How God Wired Me
The image at the left by artist James Christenson is what I wish I were like. That centered, non-anxious presence in the frenetic cacophony that is life. But I know better. I know that I am not that man.
I want to blame God for this and say that God just didn't wire me that way. That is true, but may miss the point.
God did wire me with a lot of energy, too much energy to sit still for too long. But God also created within me the potential to be quite centered nonetheless. And I have, at times, discovered this within me. In the midst of a frenzied emergency room fighting to save a life. Gathered withthe family at the bedside of a dying loved one. With a couple caught in a downward spiral toward divorce. With a teen facing some untenable choices about where life goes next.
In these times and places I have tapped in to my God-given ability to be a non-anxious presence in anxious times. This lies dormant within every energetic extrovert, just as every retiring introvert has the ability to stand in front of a group of people and speak.
The reality of my life is probably much more like this other Christenson painting, the one on the right. He calls it "balancing act" and the central figure has more than seems possible in the air, balanced precariously. This is the truth and not an especially painful one, but one that is helpful to recognize.
The problem with this is not so much a problem for me, in that I like to have a lot of things in progress. I prefer juggling to idleness. It is more a problem of the image that I project to others. I realize that I seem quite busy. Too busy in fact. People respond to me as if I am someone with too much on his plate to take the time to speak, and more importantly I seem too busy to listen. And yet, I dearly love to set aside other projects to talk with folks about what God is doing in their lives and to help discern God's will in times both good and bad.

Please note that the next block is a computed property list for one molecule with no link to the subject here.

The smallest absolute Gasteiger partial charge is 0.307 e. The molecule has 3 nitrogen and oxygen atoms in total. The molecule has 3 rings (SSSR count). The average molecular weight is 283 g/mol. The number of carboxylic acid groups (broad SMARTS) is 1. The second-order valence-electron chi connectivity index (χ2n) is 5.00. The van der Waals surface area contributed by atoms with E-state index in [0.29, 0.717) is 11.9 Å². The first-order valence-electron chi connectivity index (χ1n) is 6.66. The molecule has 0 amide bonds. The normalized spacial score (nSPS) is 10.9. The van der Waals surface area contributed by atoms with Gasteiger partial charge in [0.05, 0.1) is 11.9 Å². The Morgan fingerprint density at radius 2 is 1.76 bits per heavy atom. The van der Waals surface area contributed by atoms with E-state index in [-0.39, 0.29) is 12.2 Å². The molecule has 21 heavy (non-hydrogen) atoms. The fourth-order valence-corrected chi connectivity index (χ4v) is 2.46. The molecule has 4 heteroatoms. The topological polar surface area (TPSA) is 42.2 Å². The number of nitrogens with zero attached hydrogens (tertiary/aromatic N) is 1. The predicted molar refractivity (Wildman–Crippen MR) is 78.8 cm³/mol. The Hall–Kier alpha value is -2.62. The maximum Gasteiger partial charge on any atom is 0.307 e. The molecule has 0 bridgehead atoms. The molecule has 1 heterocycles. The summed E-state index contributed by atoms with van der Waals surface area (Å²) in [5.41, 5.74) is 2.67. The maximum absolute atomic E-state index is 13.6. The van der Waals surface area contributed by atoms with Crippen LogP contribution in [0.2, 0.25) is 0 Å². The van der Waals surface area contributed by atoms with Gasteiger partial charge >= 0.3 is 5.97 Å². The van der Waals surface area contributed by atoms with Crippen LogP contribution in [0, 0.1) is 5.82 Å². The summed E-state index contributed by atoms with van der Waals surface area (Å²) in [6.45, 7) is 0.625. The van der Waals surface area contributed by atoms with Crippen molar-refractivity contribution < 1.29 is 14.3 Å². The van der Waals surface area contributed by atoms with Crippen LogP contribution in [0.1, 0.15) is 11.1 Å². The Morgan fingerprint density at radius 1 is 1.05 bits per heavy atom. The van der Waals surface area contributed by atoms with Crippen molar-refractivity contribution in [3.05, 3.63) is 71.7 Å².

A solution (for now)
I am quite capable of setting aside other tasks to do this. What I am not capable of is sitting and staring at the wall waiting for someone to need me. I think I will just always be busy, needing to set one thing aside for another. Sitting still is just not the only way I stay centered. I stay centered through prayer, Bible reading and study, singing songs (I love to walk around the church singing songs from our worship, I just rarely do so with others around but find time for that when the sanctuary is not otherwise occupied). I think channeling my God-given energy (without forgetting God's desire for me to stay centered on him in the midst of busy-ness) is the way forward that doesn't make me a victim of my own wiring.
So some Sundays I have been bustling about taking care of details as we head toward a worship service, but having been at the church early, praying and singing and just being in God's presence, I find it possible to be quite centered on the ground of our being even while seeming to be nothing more than an object in motion.
I share this to say that I am busy. But not too busy to be present, really fully, undistractedly present in times of need big and small. And I would hate to think the congregation I am priviledged to serve would see me as too busy for that.
In the archives is the sermon Dragged Apart by Distractions.
The Rev. Frank Logue, Pastor